Geopolitics is a slippery term. From great power politics and speculation about resource scrambles to everyday encounters and objects such as smartphones, it affects citizens, corporations, international bodies, social movements, and governments. Geopolitics is far more than simply the impact of geographical features such as rivers, mountains, and climate on political developments. Geography matters but not necessarily in the way that pundits and presidents assume.
In this Very Short Introduction, Klaus Dodds tours the field of geopolitics, encompassing both its intellectual historical origins and its current concerns. As people struggle to cross borders, moving a few feet either side of a territorial boundary can be a matter of life or death, dramatically highlighting the connections between place and politics. Even far away from the front lines of states, geopolitics remains an important part of everyday life. A country's connectivity, location, size, and resources all affect how the people that live there understand and interact with the wider world. In this third edition, Dodds includes new sections considering the rise of populism and economic nationalism as examples of how states, people, and corporations manage territorial frames for political projects such as Make America Great Again, One Belt, One Road, and Brexit.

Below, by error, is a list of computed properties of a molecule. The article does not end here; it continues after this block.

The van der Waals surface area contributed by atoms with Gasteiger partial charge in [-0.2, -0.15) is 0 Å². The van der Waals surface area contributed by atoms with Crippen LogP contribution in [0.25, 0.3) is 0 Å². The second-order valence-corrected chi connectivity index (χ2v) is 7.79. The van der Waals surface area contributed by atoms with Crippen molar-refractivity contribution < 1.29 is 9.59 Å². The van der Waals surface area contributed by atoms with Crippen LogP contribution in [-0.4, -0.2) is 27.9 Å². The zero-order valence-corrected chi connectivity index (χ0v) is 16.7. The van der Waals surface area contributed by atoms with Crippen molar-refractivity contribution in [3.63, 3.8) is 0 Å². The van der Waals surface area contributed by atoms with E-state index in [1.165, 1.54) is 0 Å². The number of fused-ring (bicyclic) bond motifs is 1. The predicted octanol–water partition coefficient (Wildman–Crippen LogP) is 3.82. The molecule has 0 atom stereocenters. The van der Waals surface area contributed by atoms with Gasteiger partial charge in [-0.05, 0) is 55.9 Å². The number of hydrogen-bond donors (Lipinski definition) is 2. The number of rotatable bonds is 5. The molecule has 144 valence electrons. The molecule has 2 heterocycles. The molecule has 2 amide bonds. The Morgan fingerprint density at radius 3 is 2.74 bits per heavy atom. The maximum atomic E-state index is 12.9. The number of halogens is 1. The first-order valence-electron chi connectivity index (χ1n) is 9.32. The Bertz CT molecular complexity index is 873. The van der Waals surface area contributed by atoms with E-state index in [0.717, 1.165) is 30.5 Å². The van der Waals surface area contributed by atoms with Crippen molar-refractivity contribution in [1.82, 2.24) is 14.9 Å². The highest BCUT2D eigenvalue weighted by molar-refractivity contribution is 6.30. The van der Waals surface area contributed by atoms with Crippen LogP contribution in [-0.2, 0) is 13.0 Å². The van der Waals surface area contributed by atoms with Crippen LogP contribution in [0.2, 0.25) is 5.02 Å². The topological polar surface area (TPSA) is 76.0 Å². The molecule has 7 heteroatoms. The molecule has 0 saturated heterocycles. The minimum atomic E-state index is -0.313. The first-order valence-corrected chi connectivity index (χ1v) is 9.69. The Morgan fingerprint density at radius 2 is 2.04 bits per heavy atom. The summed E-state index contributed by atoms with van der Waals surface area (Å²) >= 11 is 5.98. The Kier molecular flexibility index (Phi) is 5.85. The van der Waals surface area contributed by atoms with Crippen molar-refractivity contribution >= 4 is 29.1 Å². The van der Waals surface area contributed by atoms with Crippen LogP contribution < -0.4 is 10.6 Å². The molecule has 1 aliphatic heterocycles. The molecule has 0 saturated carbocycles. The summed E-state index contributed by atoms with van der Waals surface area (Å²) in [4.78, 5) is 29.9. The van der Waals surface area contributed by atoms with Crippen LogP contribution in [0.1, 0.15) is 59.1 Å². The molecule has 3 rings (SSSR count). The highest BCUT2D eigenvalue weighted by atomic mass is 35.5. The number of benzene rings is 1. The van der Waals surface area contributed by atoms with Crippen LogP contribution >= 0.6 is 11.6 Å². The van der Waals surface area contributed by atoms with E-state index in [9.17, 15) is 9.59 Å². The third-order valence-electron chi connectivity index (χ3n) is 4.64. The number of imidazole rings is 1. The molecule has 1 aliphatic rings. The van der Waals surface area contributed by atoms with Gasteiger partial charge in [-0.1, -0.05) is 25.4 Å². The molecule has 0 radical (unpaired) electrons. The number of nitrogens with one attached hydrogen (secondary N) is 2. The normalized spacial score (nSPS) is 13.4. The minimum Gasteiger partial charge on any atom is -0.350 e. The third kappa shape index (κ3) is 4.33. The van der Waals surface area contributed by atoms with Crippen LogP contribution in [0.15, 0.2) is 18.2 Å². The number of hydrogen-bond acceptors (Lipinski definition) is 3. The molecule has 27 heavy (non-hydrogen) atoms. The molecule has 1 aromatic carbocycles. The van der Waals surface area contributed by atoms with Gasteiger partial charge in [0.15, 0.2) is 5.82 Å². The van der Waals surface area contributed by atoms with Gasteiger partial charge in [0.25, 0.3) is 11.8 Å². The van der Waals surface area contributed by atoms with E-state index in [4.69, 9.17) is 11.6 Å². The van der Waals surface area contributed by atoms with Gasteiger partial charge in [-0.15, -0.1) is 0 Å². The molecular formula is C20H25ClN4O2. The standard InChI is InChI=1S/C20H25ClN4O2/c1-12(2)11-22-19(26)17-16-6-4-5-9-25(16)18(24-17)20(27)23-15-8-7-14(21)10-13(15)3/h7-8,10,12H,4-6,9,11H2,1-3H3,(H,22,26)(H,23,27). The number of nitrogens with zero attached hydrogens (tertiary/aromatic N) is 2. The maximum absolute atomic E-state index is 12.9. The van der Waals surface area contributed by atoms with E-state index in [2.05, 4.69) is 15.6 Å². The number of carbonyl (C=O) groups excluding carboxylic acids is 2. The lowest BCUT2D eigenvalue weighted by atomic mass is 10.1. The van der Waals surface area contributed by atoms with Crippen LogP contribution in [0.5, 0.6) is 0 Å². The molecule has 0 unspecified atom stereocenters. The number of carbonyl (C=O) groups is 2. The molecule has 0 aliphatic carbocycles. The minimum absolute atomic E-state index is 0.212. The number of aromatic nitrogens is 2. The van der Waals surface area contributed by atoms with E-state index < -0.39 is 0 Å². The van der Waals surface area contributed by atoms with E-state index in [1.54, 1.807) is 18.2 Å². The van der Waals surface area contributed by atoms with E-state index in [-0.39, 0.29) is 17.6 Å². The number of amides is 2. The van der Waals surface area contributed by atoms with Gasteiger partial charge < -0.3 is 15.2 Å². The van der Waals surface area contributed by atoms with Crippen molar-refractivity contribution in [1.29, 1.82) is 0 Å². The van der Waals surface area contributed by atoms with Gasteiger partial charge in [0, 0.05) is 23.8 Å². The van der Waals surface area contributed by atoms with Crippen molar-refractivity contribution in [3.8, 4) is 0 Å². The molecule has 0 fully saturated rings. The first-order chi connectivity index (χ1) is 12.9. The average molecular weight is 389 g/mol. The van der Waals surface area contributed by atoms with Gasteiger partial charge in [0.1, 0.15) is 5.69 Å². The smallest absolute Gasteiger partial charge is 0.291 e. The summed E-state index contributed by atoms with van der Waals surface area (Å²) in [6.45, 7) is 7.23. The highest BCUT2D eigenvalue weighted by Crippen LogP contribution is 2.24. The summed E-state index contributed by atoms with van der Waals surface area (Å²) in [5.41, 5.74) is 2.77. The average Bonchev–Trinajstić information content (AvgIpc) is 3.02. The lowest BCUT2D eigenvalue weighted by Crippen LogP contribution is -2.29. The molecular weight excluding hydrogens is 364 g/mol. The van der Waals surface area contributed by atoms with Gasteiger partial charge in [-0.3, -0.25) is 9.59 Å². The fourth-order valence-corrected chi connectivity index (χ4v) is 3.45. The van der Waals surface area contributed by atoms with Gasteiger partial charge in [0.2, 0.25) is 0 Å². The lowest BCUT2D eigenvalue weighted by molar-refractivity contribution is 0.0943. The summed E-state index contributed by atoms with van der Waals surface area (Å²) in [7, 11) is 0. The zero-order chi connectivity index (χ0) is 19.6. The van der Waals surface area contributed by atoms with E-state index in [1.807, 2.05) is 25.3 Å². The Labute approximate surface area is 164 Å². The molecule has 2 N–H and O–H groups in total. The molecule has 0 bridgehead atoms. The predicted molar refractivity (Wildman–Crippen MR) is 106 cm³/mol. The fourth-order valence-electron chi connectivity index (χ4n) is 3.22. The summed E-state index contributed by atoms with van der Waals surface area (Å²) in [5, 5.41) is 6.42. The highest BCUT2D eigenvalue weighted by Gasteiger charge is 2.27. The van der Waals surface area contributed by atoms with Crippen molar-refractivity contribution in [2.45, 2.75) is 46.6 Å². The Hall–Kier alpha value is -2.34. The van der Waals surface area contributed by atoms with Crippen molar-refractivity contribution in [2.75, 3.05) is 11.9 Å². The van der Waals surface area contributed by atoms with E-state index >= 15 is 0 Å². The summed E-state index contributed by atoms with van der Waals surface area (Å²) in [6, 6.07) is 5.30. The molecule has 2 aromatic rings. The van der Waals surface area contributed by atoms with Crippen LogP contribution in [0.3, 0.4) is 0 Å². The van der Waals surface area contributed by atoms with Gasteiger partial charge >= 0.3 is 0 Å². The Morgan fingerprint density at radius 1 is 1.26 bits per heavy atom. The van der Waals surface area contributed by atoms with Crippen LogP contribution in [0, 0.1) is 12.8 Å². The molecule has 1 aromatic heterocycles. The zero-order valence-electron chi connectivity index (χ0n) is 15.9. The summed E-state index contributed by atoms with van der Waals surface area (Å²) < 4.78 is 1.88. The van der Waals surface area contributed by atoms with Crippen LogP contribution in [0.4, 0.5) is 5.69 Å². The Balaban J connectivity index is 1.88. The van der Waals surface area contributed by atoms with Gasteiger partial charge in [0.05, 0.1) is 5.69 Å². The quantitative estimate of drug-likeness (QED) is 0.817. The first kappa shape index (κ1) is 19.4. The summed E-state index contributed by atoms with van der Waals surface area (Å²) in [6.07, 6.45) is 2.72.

1. What is geopolitics?
2. Intellectual poison
3. Geopolitical architectures
4. Popular geopolitics
Klaus Dodds is a Professor of Geopolitics at the Royal Holloway University of London and a Fellow of the Academy of Social Sciences. He is the author and editor of many books, including The Antarctic: A Very Short Introduction (OUP, 2012), Ice: Nature and Culture (Reaktion, 2018), and the co-authored volume The Arctic: What Everyone Needs to Know (OUP, 2019).
"'Dodds' succinct overview of the development of different approaches to geopolitical understanding provides an ideal starting point for anyone interested in making sense of global politics."
– Professor Joanne Sharp, University of Glasgow
"A succinct yet remarkably comprehensive overview of this persistently contentious mode of thinking about power, the world and our places, this volume covers all the key themes in a compelling and lucid text."
– Professor Simon Dalby, Wilfrid Laurier University